The last thing that must be done before actually securing the mic is to explain clearly what I want to do before I touch them, and ask if they’re OK with it. I start by explaining that the transmitter lives in the bodypack that will be secured to their waist. It’s important to note that many actors layer costumes in the name of efficiency. Secure the bodypack over the most interior layer of clothing that’s not removed during the show to avoid taking the pack on and off. Many actors wear an undershirt, but often the belt pack will go directly against their skin

I explain to them that the cable needs to run up the back of their neck to their forehead or cheek, and let them know that the next step is to tape the cable to the back of the neck, then either on the cheek and below the ear, or to the forehead. While I tape the cable in place, I ask actors to rotate their heads to make sure there’s enough slack so they have full range of motion. I don’t want a simple turn of the head to dislodge a mic!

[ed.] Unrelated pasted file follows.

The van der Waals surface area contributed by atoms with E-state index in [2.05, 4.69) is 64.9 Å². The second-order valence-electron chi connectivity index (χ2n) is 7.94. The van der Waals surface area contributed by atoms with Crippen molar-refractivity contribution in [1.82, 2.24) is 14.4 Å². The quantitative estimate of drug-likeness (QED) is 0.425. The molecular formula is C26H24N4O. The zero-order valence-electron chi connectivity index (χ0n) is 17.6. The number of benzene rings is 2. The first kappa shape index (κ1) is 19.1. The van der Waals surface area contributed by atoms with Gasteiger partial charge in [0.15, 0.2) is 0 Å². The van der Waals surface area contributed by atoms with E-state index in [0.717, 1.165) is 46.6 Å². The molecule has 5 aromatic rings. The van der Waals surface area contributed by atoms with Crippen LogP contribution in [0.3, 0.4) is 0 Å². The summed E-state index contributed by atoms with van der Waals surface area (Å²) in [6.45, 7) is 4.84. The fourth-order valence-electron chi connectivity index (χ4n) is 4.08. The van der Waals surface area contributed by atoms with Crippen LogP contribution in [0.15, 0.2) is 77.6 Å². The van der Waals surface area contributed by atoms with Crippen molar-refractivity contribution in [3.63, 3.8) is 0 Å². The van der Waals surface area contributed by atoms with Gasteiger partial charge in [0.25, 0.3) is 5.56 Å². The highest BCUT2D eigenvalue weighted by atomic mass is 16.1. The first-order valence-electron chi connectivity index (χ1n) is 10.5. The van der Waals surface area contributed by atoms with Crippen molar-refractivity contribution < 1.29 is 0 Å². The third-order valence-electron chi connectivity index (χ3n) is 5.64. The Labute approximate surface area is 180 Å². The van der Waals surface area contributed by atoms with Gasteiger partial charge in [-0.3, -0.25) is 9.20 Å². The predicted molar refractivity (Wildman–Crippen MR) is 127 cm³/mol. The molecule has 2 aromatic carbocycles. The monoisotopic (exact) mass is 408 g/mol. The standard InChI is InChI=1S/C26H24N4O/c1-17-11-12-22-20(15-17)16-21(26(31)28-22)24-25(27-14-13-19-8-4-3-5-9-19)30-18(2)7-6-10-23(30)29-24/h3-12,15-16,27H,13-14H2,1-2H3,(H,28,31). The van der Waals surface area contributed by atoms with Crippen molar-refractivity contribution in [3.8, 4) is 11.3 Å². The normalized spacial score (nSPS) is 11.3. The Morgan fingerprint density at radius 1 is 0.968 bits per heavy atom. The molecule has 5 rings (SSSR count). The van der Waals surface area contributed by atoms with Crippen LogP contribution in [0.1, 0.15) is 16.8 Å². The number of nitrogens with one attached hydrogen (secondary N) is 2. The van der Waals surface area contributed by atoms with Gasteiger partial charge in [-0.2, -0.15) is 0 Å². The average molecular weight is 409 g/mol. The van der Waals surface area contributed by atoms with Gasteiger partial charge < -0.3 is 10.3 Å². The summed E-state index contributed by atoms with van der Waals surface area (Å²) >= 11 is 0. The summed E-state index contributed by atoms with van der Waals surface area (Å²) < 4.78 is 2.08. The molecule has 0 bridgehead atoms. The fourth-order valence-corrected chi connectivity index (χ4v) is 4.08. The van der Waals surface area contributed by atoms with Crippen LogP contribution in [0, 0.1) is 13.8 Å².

When the mic is secured, ask each of them to take a selfie. Every night before putting their mic on, they check that photo as a reference for placement. This eliminates a significant amount of work for the A2 while demonstrating a level of trust not every actor has experienced.

Hot Swaps & Quick Changes

Here’s where all of the prep work pays off. Once the show is up and running, there may be one of those adrenaline-spiking moments where a mic needs to be hot-swapped. First, breathe. Timing is crucial here.
A stage performance rests on everyone’s backstage tracks flowing together like an elaborate dance.

Sometimes we have to change the pattern, so be aware of the best time and place to jump in. The stage right wing may be the best place to get an actor’s attention for a hot swap, but it might also have a set cart rolling through 30 seconds later. Be aware of everyone’s movements, not just your own, in order to minimize disruptions from malfunctioning mics.